An independent contractor’s legal definition differs significantly from country to country. That’s why keeping up with the variations in requirements, as well as all changes to local or national laws, can seriously strain your HR and legal departments. An AOR services provider has the best employment law specialists and recruitment guides to keep you compliant at all times while keeping you on track with local best practices in each of your target markets.
Have different ongoing projects or expansion plans that require contractors
Organizing accurate payments and managing the needs of contractors for different projects at once may be too much for SMEs to handle in-house, especially when going through periods of transition or growth.
An AOR allows you to leave the administrative tasks to a professional services provider. At the same time, you focus on the day-to-day management of your staff. That way, you can leave the hassles to those with experience dealing with these matters, and your team can follow your global expansion strategy goals.
Are unclear on local regulations relating to contractors
In some states or countries, the laws surrounding independent contractors and their work status are unclear at best. In many countries, independent contractors require a specific work agreement and do not require companies hiring contractors to file taxes or make social security contributions on their behalf. They may need to complete detailed paperwork such as a W-9, W-8BEN, or 1099 NEC, or national equivalents.
In other countries, independent contractor status is not formally recognized, and all agreements are made as business-to-business agreements. The legal employer must closely monitor these agreements to avoid misconduct that could lead to allegations of misclassification.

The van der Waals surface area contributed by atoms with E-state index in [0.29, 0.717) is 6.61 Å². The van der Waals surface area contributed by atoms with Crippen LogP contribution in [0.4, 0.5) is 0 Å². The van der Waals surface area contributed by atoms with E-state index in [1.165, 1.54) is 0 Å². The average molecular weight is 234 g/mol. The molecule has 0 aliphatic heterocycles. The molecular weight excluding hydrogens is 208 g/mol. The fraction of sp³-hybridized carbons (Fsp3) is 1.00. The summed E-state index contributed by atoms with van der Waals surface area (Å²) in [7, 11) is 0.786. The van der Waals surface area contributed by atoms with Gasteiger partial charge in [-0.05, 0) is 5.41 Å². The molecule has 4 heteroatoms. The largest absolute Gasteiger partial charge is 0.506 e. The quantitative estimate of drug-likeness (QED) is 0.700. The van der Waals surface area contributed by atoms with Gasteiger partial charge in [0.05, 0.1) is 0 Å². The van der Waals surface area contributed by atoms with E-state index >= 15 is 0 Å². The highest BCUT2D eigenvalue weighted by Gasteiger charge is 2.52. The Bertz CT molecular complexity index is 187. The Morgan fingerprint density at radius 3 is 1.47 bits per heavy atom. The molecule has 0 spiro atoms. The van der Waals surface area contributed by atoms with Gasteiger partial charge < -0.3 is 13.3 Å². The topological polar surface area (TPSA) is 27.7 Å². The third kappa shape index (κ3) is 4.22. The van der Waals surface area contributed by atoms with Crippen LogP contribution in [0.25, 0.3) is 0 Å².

Agent of Record: The Pros and Cons
CON: An may not handle every process involved in working with contractors (finding and dealing with the Agent of Record, interviewing contractors, etc.)
PRO: You still save time by outsourcing all day-to-day or repetitive administration tasks that aren’t directly related to growth or profit goals
CON: Another monthly fee
PRO: You only have to deal with a single fee that relates directly to the number or quality of contractors you hire, plus your employees remain focused on more essential jobs
CON: You may feel a sense of disconnect from the workers you are hiring
PRO: The presence of an intermediary removes any chance of liability errors and reduces management time
CON: A lack of transparency with some providers
PRO: Providers with a guaranteed track record like INS Global offer the expertise you need with as much or as little communication as you like
How to Choose an Agent of Record